If there's one thing we can all agree on, it's that Tammy Abraham's current situation is not ideal for anyone.
The 23-year-old has played just 230 minutes since Thomas Tuchel arrived at Chelsea in January (and is somehow still the team's top scorer in all competitions) and he looks set to tumble further down the pecking order as Chelsea are casting glances at Erling Haaland, Romelu Lukaku and Sergio Aguero.
He needs a move this summer, and West Ham are keen to offer him the chance to head to the London Stadium on loan next season.
David Moyes' side were initially expected to push for Abraham permanently, but with Chelsea demanding £40m for him, they have scared off the Hammers and fellow suitors Aston Villa, Leicester and Newcastle.
You might think that Chelsea should just lower their asking price, but in reality, £40m isn't crazy for a 23-year-old England international with proven quality in the Premier League. For contrast, Villa brought Ollie Watkins up from the Championship for £30m and West Ham paid a similar figure for Watkins' Brentford teammate, Said Benrahma, despite neither coming with Premier League experience.
£40m is the market for Abraham, so if nobody's buying, sending the striker out on loan and putting him in the shop window would be perfect. Teams would get more chances to see Abraham's worth, and West Ham would likely jump at the chance to pay £40m next summer if the striker does tear it up on a temporary deal.
Even Abraham would win because of the extra first-team football, but the major problem with this one is his expiring contract. He's got two years left to run and would have to ink an extension before going anywhere, but his reluctance to do so is the entire reason he's up for sale in the first place.
Abraham does not want to commit to more time at a club who are refusing to commit to him. Chelsea won't play him regularly and are actively looking at spending £100m on somebody to replace him, so why would Abraham want to sign on for even just an extra 12 months? He wants out now, and you can't really blame him.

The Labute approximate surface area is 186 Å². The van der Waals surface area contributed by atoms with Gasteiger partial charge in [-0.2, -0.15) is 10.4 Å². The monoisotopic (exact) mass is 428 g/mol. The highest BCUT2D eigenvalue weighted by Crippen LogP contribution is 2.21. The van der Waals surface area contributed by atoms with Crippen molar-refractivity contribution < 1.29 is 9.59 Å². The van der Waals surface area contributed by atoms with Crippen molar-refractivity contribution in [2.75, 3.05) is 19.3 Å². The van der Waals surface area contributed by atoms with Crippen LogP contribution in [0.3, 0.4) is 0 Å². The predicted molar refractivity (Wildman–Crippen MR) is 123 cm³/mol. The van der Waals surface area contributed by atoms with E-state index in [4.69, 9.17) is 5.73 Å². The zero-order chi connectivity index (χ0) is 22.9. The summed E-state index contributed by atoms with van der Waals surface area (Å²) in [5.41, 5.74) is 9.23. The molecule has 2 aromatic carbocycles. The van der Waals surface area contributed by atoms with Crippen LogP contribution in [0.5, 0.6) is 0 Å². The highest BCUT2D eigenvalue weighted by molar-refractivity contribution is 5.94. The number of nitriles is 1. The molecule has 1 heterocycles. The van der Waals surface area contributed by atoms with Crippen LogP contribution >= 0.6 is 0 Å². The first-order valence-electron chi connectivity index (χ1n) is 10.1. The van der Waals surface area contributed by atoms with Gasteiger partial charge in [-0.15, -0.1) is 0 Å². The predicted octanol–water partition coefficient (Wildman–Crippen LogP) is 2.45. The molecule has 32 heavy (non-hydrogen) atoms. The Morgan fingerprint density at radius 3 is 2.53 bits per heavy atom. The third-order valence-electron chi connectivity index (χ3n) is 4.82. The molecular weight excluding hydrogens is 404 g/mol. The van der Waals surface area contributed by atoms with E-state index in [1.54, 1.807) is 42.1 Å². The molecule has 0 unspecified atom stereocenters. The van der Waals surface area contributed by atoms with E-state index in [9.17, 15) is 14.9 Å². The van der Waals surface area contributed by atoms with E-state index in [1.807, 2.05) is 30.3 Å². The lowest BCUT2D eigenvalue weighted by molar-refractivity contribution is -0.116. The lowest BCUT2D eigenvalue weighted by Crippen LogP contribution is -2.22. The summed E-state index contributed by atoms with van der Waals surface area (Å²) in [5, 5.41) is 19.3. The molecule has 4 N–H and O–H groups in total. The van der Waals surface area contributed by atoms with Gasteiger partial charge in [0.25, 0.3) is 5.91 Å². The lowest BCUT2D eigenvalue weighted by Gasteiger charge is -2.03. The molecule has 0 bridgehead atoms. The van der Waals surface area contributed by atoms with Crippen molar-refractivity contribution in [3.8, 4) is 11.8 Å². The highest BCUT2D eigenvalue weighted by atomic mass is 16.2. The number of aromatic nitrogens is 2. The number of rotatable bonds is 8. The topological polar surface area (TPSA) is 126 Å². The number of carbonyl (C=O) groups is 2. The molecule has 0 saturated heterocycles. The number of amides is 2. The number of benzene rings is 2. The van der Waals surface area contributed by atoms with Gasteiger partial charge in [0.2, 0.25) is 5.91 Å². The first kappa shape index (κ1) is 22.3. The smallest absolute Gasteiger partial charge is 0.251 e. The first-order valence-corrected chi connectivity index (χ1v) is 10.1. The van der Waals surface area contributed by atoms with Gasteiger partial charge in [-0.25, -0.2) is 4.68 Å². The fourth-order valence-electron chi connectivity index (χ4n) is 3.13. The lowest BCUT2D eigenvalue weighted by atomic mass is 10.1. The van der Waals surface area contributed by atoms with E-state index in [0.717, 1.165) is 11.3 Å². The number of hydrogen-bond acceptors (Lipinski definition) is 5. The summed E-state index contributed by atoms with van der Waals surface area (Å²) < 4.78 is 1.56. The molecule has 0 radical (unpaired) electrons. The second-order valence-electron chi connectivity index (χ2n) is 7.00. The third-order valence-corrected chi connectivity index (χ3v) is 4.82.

It's a bit of a rock-and-a-hard-place situation for Abraham. If he says no to a contract extension, he is left to rot for at least another 12 months, but if he says yes and heads out on loan, he'll be stuck on the books at Chelsea for a little while longer and risk fading into loan-army obscurity. In both situations, the only loser is Abraham.
The England man might be left with no choice but to bite the bullet and listen to Chelsea's proposal. As a 23-year-old who is still looking to prove himself capable of playing for an elite team, another 12 months out on the fringes could be fatal to his career. He simply cannot afford to get left out in the cold again.
West Ham would give him the minutes he is craving, and if he scored the number of goals he thinks he's capable of, he'd earn himself one of two things: A permanent move elsewhere, or more minutes at Chelsea.
Chelsea get to boost their assets and West Ham get a low-risk, high-reward signing, but Abraham gets another year of uncertainty. It's up to him to decide whether it's a gamble worth taking.